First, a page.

How to Play Famous 500

Table of Contents

  1. Welcome
  • Let's get started!
  • Dealing the Cards
    • Three cards each
    • Check for false starts
  • Customizing Your Race Car
    • Monitoring speed and endurance
    • Tires, fuel, engine and speed
    • Each track has a difficulty score
    • Four sample race cars
    • Start your engines...
  • The First Lap
    • Hairpins, curves and straightaways
    • Playing a card
    • Earning Speed points
    • Subtracting the costs from your car
    • Swapping cards with your opponent
    • Completing your first lap
  • Between Laps
    • Trailing driver discards and draws
    • Starting the next lap
  • Making a Pit Stop
    • Pit stops are indicated with a dotted line
    • Declaring your intent to stop
    • Draw a card then return one under the deck
    • Spend Speed points to repair your car
    • Returning to the race
  • Finishing the Race
    • Fall below zero and you’re out of the race
    • Making it across the finish line
    • Thank you!

    Looking for the rules to our Famous 500 car racing card game?

    Let Coach show you how to play!


    So you want to be a famous race car driver? Get behind the wheel and let’s see what you’ve got.

    Click the bottle cap to continue… »

    Dealing the Cards

    Shuffle the nine Speed cards and deal three facedown to each player. The three remaining cards form a facedown Pit Deck off to one side.

    Look at the three cards you’ve been dealt. If all three show a speed greater than 100, you can declare a false start and insist that the cards be shuffled and redealt.

    Customizing Your Race Car

    Racing cars is all about speed and endurance! After the cards have been dealt, each player will design a custom race car on their own sheet of paper.

    Divide each sheet into four columns: Tires, Fuel, Engine and Speed. Whoever earns the most speed points without falling below zero in the other columns will win the race.

    The numbers you put in these columns will depend on the difficulty of your racetrack. The Monaco track has a difficulty of 18. That means your first row must add up to a total of 18 points.

    You can divide those 18 points however you like but here are a few sample cars to get you started.

    • Stock Car: 6/6/6/0
    • Grand Touring Car: 8/5/3/2
    • Sports Prototype: 6/5/4/3
    • Formula 1 Car: 5/4/5/4

    When you’re ready to begin, place one penny on the Lap 1 space and another on the first section of track. The first section is always marked with an arrow beside the chequered flag.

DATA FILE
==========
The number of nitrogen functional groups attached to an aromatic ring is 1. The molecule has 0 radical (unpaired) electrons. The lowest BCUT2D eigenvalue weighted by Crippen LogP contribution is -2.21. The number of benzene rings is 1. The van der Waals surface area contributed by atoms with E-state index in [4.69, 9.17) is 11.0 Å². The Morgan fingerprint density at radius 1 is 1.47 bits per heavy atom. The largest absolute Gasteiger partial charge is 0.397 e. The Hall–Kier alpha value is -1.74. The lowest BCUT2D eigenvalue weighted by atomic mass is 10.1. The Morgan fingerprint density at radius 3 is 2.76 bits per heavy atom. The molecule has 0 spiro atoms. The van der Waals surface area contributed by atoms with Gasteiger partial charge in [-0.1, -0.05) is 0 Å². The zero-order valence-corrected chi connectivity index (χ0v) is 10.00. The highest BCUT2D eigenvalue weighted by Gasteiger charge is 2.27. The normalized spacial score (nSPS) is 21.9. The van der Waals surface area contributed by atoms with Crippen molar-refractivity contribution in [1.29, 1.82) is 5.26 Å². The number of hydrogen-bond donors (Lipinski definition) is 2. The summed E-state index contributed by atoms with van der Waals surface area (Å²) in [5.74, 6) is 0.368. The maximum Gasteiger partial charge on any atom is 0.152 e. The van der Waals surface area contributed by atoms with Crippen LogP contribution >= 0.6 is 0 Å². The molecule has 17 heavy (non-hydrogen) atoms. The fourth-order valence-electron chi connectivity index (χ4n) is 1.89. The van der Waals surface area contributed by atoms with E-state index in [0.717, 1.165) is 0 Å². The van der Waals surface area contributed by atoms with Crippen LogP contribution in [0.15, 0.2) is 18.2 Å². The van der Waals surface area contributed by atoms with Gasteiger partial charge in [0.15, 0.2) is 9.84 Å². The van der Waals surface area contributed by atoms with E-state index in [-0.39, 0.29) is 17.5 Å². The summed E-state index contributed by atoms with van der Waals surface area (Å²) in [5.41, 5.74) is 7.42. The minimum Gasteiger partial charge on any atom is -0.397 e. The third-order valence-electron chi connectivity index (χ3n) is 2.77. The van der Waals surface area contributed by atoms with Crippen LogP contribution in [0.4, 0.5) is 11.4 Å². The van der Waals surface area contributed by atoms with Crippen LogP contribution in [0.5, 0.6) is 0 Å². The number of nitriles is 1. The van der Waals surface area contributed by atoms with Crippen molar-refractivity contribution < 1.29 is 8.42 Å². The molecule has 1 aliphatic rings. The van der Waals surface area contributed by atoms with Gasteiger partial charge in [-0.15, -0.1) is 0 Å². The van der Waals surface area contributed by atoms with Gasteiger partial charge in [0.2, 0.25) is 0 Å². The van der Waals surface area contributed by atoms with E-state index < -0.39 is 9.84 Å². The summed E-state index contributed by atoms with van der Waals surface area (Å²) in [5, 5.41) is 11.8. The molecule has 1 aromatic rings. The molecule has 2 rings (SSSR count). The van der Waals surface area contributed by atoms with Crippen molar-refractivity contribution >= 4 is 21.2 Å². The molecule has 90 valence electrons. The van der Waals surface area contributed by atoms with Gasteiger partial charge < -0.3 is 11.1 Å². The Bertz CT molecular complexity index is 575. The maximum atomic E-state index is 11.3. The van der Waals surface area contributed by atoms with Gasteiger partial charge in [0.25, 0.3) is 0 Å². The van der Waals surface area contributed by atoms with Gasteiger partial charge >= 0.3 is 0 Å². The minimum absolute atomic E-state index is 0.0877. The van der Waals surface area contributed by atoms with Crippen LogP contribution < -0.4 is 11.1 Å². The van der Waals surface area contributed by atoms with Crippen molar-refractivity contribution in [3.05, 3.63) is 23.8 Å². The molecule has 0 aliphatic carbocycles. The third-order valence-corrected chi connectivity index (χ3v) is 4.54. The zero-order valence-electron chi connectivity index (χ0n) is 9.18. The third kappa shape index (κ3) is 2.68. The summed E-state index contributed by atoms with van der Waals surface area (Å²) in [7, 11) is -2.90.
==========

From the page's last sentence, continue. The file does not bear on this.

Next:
The First Lap

    Race tracks have three types of sections:

    • BLACK sections indicate hairpin turns;
    • GREY sections indicate gentler curves; and
    • WHITE sections indicate straightaways.

    Each section, you and your opponent will choose a card from your hand and play it facedown. Once you’re both ready, turn your card over, revealing how fast you’ve chosen to drive through the current section of track.

    The driver who played the higher card earns 2 speed points. The driver who played the lower card earns only 1 speed point. Add your points to the current tally in your Speed column.

    That said, going fast is hard on your car. We’re currently in a GREY section of track. See how the faster driver's card cost 2 Fuel while the slower driver's card cost only 1? Both drivers subtract the costs from the appropriate columns on their sheet.

    Once you’re done scoring, each driver takes the card played by his opponent. The penny then advances to the next section of track.

    Continue playing cards, earning Speed points, subtracting your costs, swapping cards, and advancing the penny until you've made it once around the track.

    Between Laps

    Between laps, the driver with the fewest Speed points must discard a card, removing it from the game. He then draws a new card from the top of the Pit deck. If tied, the driver who played the slowest card on the previous section must discard.

    Armed with new knowledge of the available cards, the trailing driver advances both pennies to mark the start of the new lap.

    Making a Pit Stop

    Both cars are running low on fuel. Fortunately, this section of track shows a dotted line, indicating that it’s a Pit Stop. You can spend Speed points here to repair and refuel your car.

    To declare a Pit Stop, simply say “Pit Stop!” and keep your card facedown when it’s time to reveal.

    Drivers who make a Pit Stop draw a card from the Pit deck. After viewing their hand, they return a card to the bottom of the deck. If both drivers declare a Pit Stop, the one with the most Speed points draws first.

    The main reason to declare a Pit Stop is to repair your car. For every Speed point you spend, your pit crew repairs 3 Tire points, 2 Fuel points, or 1 Engine point.

    The driver who did not make a Pit Stop earns Speed points and subtracts costs, as usual. Drivers in the pit earn no Speed points and subtract no costs. Swap cards and advance the penny to the next section of track to continue the race.

    Finishing the Race

    For a track of this length, each lap should take under 10 minutes. The race can end early, however, if either driver’s tires, fuel, or engine fall below zero. If that happens, the other car coasts to an easy victory.

    If both cars reach the finish line, however, the winner is the driver with the most Speed points. If tied, the driver who played the fastest final card wins the race.

    Thanks for joining me for a few laps, champ! I can tell you like to go fast. You can take my car out on the track anytime. Go ahead, here are the keys! You’ve earned them.

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